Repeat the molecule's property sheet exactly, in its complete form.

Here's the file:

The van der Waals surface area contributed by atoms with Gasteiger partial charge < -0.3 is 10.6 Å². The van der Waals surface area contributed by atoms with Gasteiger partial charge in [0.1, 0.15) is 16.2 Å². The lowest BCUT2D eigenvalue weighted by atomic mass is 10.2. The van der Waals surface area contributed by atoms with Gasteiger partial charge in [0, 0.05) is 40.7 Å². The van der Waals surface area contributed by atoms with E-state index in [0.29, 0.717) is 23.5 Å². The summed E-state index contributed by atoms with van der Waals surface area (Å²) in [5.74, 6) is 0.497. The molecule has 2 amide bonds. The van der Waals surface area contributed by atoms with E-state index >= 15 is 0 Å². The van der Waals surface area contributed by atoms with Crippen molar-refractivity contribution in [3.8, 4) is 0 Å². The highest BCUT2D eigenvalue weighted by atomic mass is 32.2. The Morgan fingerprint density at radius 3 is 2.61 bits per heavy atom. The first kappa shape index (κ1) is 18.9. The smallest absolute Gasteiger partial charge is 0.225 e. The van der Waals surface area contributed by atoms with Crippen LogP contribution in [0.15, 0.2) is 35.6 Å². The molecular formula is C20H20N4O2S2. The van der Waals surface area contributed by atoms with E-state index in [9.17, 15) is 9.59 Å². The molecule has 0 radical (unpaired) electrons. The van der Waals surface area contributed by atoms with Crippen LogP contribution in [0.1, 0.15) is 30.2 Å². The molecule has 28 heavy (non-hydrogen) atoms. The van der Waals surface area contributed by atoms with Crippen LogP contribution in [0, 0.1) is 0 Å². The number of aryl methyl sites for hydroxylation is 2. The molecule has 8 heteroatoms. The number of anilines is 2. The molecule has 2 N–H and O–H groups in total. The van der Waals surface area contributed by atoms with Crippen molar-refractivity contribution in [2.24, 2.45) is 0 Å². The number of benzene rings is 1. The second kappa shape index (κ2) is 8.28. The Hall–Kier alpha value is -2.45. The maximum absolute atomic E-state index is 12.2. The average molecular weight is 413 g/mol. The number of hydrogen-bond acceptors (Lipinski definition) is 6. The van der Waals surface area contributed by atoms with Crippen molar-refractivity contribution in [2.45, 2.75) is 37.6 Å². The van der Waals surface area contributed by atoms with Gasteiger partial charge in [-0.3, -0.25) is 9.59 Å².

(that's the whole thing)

The van der Waals surface area contributed by atoms with Gasteiger partial charge < -0.3 is 10.6 Å². The van der Waals surface area contributed by atoms with Gasteiger partial charge in [0.1, 0.15) is 16.2 Å². The lowest BCUT2D eigenvalue weighted by atomic mass is 10.2. The van der Waals surface area contributed by atoms with Gasteiger partial charge in [0, 0.05) is 40.7 Å². The van der Waals surface area contributed by atoms with E-state index in [0.29, 0.717) is 23.5 Å². The summed E-state index contributed by atoms with van der Waals surface area (Å²) in [5.74, 6) is 0.497. The molecule has 2 amide bonds. The van der Waals surface area contributed by atoms with E-state index >= 15 is 0 Å². The van der Waals surface area contributed by atoms with Crippen molar-refractivity contribution in [3.8, 4) is 0 Å². The highest BCUT2D eigenvalue weighted by atomic mass is 32.2. The Morgan fingerprint density at radius 3 is 2.61 bits per heavy atom. The first kappa shape index (κ1) is 18.9. The smallest absolute Gasteiger partial charge is 0.225 e. The van der Waals surface area contributed by atoms with Crippen LogP contribution in [0.15, 0.2) is 35.6 Å². The molecular formula is C20H20N4O2S2. The van der Waals surface area contributed by atoms with E-state index in [9.17, 15) is 9.59 Å². The molecule has 0 radical (unpaired) electrons. The van der Waals surface area contributed by atoms with Crippen LogP contribution in [0.1, 0.15) is 30.2 Å². The molecule has 28 heavy (non-hydrogen) atoms. The van der Waals surface area contributed by atoms with Crippen LogP contribution in [0, 0.1) is 0 Å². The number of aryl methyl sites for hydroxylation is 2. The molecule has 8 heteroatoms. The number of anilines is 2. The molecule has 2 N–H and O–H groups in total. The van der Waals surface area contributed by atoms with Crippen molar-refractivity contribution in [2.24, 2.45) is 0 Å². The number of benzene rings is 1. The second kappa shape index (κ2) is 8.28. The Hall–Kier alpha value is -2.45. The maximum absolute atomic E-state index is 12.2. The average molecular weight is 413 g/mol. The number of hydrogen-bond acceptors (Lipinski definition) is 6. The van der Waals surface area contributed by atoms with Crippen molar-refractivity contribution in [2.45, 2.75) is 37.6 Å². The van der Waals surface area contributed by atoms with Gasteiger partial charge in [-0.3, -0.25) is 9.59 Å².